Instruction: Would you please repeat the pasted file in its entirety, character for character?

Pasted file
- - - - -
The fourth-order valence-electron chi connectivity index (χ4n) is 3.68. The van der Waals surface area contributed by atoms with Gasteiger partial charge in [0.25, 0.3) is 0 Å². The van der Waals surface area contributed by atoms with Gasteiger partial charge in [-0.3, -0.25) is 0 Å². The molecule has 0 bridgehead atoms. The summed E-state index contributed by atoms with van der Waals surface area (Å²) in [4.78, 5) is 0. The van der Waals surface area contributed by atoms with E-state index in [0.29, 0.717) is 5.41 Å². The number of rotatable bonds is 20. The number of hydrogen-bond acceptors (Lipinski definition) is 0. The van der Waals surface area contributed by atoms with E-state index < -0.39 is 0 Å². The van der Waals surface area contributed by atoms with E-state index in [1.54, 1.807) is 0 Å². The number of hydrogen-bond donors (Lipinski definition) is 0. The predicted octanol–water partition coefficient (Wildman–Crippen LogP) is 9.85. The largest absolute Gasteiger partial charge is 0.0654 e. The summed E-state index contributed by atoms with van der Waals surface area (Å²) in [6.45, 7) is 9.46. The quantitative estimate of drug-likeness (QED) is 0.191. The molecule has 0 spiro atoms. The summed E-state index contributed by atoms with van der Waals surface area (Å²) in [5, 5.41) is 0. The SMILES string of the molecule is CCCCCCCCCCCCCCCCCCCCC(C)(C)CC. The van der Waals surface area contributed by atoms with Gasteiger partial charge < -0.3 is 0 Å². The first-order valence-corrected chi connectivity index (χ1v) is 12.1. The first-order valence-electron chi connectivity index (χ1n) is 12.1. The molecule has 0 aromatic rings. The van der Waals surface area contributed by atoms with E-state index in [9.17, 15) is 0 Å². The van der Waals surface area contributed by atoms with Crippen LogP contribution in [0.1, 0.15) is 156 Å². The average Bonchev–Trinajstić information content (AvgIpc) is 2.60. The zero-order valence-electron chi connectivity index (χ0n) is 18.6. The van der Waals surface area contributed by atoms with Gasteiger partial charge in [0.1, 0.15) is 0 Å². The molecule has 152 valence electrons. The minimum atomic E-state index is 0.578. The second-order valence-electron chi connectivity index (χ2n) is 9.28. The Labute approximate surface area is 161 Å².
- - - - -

The fourth-order valence-electron chi connectivity index (χ4n) is 3.68. The van der Waals surface area contributed by atoms with Gasteiger partial charge in [0.25, 0.3) is 0 Å². The van der Waals surface area contributed by atoms with Gasteiger partial charge in [-0.3, -0.25) is 0 Å². The molecule has 0 bridgehead atoms. The summed E-state index contributed by atoms with van der Waals surface area (Å²) in [4.78, 5) is 0. The van der Waals surface area contributed by atoms with E-state index in [0.29, 0.717) is 5.41 Å². The number of rotatable bonds is 20. The number of hydrogen-bond acceptors (Lipinski definition) is 0. The van der Waals surface area contributed by atoms with E-state index < -0.39 is 0 Å². The van der Waals surface area contributed by atoms with E-state index in [1.54, 1.807) is 0 Å². The number of hydrogen-bond donors (Lipinski definition) is 0. The predicted octanol–water partition coefficient (Wildman–Crippen LogP) is 9.85. The largest absolute Gasteiger partial charge is 0.0654 e. The summed E-state index contributed by atoms with van der Waals surface area (Å²) in [6.45, 7) is 9.46. The quantitative estimate of drug-likeness (QED) is 0.191. The molecule has 0 spiro atoms. The summed E-state index contributed by atoms with van der Waals surface area (Å²) in [5, 5.41) is 0. The SMILES string of the molecule is CCCCCCCCCCCCCCCCCCCCC(C)(C)CC. The van der Waals surface area contributed by atoms with Gasteiger partial charge < -0.3 is 0 Å². The first-order valence-corrected chi connectivity index (χ1v) is 12.1. The first-order valence-electron chi connectivity index (χ1n) is 12.1. The molecule has 0 aromatic rings. The van der Waals surface area contributed by atoms with E-state index in [9.17, 15) is 0 Å². The van der Waals surface area contributed by atoms with Crippen LogP contribution in [0.1, 0.15) is 156 Å². The average Bonchev–Trinajstić information content (AvgIpc) is 2.60. The zero-order valence-electron chi connectivity index (χ0n) is 18.6. The van der Waals surface area contributed by atoms with Gasteiger partial charge in [0.1, 0.15) is 0 Å². The molecule has 152 valence electrons. The minimum atomic E-state index is 0.578. The second-order valence-electron chi connectivity index (χ2n) is 9.28. The Labute approximate surface area is 161 Å².